Holden vs. Wertz (cont)

Despite Matt Wertz’s initial enthusiasm to run for Congress, he experienced some difficulties while campaigning. His decision to stop actively campaigning for the 17th Congressional District seat was made public on Wednesday, September 20th. The Lebanon Daily News reported that Wertz’s decision to withdraw was due to health and family reasons. Chris Tarsa, the Lebanon County Democratic Committee Chairman, made some allegations that Wertz was treated poorly by the Republican Party. But in response to this, Wertz said, “I got as much support as any other candidate, although I was told that I was running against the Timothy Holden.” This statement implies that although Wertz received support from the Republican Party, the Party did not hide the fact that it would be difficult to unseat Tim Holden.

The Morning Call newspaper of Allentown reported that Wertz would not elaborate on his decision to withdraw from the race. Earlier information indicated that Wertz’s campaign was going to be difficult from the start. Charles Gerow, a Harrisburg political consultant who briefly served as an advisor to Wertz, said, “I told him, you’re starting several months late and you have no name recognition; other than that, you’re doing fine.” The Reading Eagle reported that Berks County Republican Party Chairman, Ronald C. Stanko said, “All indications were that Wertz should have made his decision (to withdraw) right after he won the primary because he didn’t seem to enlist the support of anyone in the party to marshal an effort that would have made him a credible candidate.” Also, the Reading Eagle reported on July 30th that Wertz was “hobbled by fundraising woes” comparing his campaign cash to that raised by Tim Holden.

When Tim Holden was asked by the Reading Eagle what he thought of the situation in late July, Holden said, “I’m taking the race seriously, but obviously it’s different looking at a candidate with $1,200 in the bank than looking at a candidate with $1 million in the bank and a famous last name.” Also according to the Reading Eagle, upon hearing the news of Wertz’s withdrawal in September, Holden said, “I’m sorry to hear about his health problems and wish him the best. I know there wasn’t much of an active campaign going on, but the reality is that Mr. Wertz’s name will be on the ballot, and I intend to campaign as I have always campaigned.”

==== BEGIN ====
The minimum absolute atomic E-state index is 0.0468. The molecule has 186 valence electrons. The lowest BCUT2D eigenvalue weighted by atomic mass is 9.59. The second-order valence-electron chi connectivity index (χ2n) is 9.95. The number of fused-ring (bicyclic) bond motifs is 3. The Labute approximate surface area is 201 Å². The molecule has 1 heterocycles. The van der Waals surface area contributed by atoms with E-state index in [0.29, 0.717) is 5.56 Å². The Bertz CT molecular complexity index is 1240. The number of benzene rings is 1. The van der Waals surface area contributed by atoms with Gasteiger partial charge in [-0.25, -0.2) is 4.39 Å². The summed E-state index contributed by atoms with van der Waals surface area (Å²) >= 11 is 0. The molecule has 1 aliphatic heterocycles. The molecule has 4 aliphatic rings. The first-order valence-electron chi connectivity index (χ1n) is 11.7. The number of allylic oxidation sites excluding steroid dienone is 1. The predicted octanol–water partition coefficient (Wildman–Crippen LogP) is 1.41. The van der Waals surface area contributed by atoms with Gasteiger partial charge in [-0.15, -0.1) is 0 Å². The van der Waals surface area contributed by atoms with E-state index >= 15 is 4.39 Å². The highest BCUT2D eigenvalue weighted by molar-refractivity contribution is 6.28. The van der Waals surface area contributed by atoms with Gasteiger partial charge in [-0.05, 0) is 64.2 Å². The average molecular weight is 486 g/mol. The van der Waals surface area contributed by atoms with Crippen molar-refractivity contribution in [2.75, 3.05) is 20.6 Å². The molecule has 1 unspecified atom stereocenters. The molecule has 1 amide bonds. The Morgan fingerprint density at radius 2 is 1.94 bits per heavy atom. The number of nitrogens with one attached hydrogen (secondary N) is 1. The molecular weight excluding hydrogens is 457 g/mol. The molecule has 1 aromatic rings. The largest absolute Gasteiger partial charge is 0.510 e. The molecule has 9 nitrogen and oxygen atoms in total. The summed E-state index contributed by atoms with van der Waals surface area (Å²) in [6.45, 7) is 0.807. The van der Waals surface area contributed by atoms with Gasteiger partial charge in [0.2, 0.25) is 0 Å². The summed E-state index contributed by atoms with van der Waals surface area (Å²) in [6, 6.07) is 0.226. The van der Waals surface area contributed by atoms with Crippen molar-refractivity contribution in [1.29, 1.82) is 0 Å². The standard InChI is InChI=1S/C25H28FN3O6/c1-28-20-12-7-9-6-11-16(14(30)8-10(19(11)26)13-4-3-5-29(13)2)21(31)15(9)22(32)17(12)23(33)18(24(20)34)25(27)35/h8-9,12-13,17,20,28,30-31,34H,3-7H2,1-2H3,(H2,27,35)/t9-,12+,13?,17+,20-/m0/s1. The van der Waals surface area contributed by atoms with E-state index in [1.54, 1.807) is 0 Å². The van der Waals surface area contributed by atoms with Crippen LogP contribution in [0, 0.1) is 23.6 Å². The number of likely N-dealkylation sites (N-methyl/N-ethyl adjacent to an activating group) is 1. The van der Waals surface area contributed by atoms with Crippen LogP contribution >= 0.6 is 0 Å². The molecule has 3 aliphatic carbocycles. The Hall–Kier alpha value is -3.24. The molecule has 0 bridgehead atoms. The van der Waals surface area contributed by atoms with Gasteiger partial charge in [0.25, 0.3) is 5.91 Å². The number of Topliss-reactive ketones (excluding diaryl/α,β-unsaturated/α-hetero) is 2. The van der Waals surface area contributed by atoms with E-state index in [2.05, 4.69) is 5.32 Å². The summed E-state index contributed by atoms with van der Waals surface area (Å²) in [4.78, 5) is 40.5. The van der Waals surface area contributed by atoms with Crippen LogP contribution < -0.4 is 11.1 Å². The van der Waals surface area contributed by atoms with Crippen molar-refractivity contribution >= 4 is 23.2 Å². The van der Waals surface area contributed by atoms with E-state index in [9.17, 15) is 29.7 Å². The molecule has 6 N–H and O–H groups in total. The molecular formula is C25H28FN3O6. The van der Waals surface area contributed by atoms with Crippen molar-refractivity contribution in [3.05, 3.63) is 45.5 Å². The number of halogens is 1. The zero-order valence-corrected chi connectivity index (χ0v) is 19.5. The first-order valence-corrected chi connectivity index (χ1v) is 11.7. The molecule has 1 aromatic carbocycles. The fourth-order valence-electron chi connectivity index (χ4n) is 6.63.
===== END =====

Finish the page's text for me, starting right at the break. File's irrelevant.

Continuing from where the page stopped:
But the simple fact remains that it would have been difficult for any Republican to unseat Holden in the 17th District. Most Democrats and Republicans agree that Holden has a lock on the 17th Congressional District. The Reading Eagle reported that when John C. Davies, a former Republican state representative from western Berks County, asked former lawmakers and lobbyists to donate to Wertz’s campaign, the response was that “most believed that Holden had a secure grip on the district, declined to donate, and admitted they were even backing Holden.”

Republican officials admit that if Wertz would have announced his withdrawal in August, then they could have scrambled to find a replacement candidate. Yet, the chairman of the Lebanon County Republican Committee, Joe McDonald, said, “We just won’t have a candidate in November.” More on Holden’s campaign tactics will be presented in the next web log.

Aaron Warchal